If you’ve enjoyed other dystopian trilogies such as The Hunger Games, Divergent, and Matched, I’ve got another reading recommendation for you: Veronica Rossi’s Under the Never Sky. The books in the series are Under the Never Sky, Through the Ever Night, and Into the Still Blue. I read all three books in under a week and a half. I was caught up in the story and wanted to know what would happen to the characters. One night, I read 100 pages in bed before I decided I should put the book down and get some sleep!
The first book in the series introduces readers to Aria, a teenager living in a pod city called Reverie. She has never been outside because the Aether storms (violent, lightning-like storms) are too dangerous. Instead, she escapes to a virtual world. Her perfect, protected world suddenly collapses one evening when she and her friends venture to a powerless pod. Aria’s disobedience to the rules get her tossed out of Reverie. Luckily, she meets an Outsider named Perry who helps her survive the outer wasteland. Perry is a hunter for his tribe, and his life could not be more different from Aria’s. While Aria has lived with lots of technology and medical advances, Perry lives simply. His tribe has been living off the land, but now the Aether storms are destroying their farmlands and resources. Aria and Perry must find a way to work together to make sure the human race survives.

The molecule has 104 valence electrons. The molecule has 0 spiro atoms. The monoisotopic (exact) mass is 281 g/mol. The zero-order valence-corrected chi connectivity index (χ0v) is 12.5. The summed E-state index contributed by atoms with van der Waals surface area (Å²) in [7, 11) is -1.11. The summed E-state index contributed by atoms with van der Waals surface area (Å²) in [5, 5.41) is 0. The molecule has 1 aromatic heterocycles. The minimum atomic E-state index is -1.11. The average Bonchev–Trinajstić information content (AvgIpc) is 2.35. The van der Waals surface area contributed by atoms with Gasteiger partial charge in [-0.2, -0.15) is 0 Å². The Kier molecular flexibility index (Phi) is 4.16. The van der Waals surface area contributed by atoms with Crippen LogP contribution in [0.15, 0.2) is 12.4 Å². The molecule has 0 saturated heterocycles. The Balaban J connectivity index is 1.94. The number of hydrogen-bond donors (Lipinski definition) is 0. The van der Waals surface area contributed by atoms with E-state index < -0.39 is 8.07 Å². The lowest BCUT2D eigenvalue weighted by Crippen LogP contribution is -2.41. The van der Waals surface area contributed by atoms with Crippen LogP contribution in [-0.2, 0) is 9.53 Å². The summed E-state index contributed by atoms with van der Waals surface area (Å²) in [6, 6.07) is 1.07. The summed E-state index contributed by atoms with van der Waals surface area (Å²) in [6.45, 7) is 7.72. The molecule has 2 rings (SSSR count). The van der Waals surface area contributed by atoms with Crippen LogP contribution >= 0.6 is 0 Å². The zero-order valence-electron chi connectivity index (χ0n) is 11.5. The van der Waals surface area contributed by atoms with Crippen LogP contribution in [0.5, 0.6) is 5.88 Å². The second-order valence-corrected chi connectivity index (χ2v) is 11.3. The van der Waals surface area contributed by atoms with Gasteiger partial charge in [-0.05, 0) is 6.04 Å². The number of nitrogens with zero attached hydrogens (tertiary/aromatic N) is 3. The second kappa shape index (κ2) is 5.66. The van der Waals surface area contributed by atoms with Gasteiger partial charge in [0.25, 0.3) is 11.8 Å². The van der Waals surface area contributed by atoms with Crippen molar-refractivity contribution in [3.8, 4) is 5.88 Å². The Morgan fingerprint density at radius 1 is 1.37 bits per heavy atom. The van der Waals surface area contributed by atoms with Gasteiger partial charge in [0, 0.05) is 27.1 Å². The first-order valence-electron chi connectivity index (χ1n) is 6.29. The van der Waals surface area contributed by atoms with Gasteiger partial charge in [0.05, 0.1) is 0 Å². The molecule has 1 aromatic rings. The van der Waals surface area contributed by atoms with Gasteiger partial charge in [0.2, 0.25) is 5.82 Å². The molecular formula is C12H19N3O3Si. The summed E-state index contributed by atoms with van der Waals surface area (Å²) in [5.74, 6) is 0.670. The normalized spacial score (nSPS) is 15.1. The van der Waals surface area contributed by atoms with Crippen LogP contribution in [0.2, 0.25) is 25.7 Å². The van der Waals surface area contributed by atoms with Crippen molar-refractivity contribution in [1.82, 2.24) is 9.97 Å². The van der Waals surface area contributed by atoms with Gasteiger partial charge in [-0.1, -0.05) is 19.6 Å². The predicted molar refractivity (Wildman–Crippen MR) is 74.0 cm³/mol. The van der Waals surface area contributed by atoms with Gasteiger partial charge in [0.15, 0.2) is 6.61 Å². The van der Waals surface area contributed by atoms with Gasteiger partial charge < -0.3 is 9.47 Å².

Why did I enjoy the series so much?
- Interesting Characters – The book has two narrators, Perry and Aria. While the dual narrators didn’t work for me in Allegiant, Rossi successfully voices two very different characters. You’ll find yourself caring about each of the narrators, as well as many of the other characters in the book.
- Believable World – The Aether storms reminded me a bit of the sun flares in The Maze Runner series, but weren’t quite as extreme. With all the recent weather-related tragedies happening around the world: typhoons, hurricanes, flooding, volcanoes—I can buy the idea that lightning storms could make life difficult for people. I can also buy into the idea that some people would look to technology to keep them safe, and that others would not be as lucky.
- Satisfying Ending – I hate it when I finish up a book and the ending feels incomplete, goes off topic, or feels forced. Rossi did a great job of wrapping up the series in a way that felt believable and satisfying.
Have you read the Under the Never Sky trilogy? What did you think of it?
If not, how do you feel about trilogies?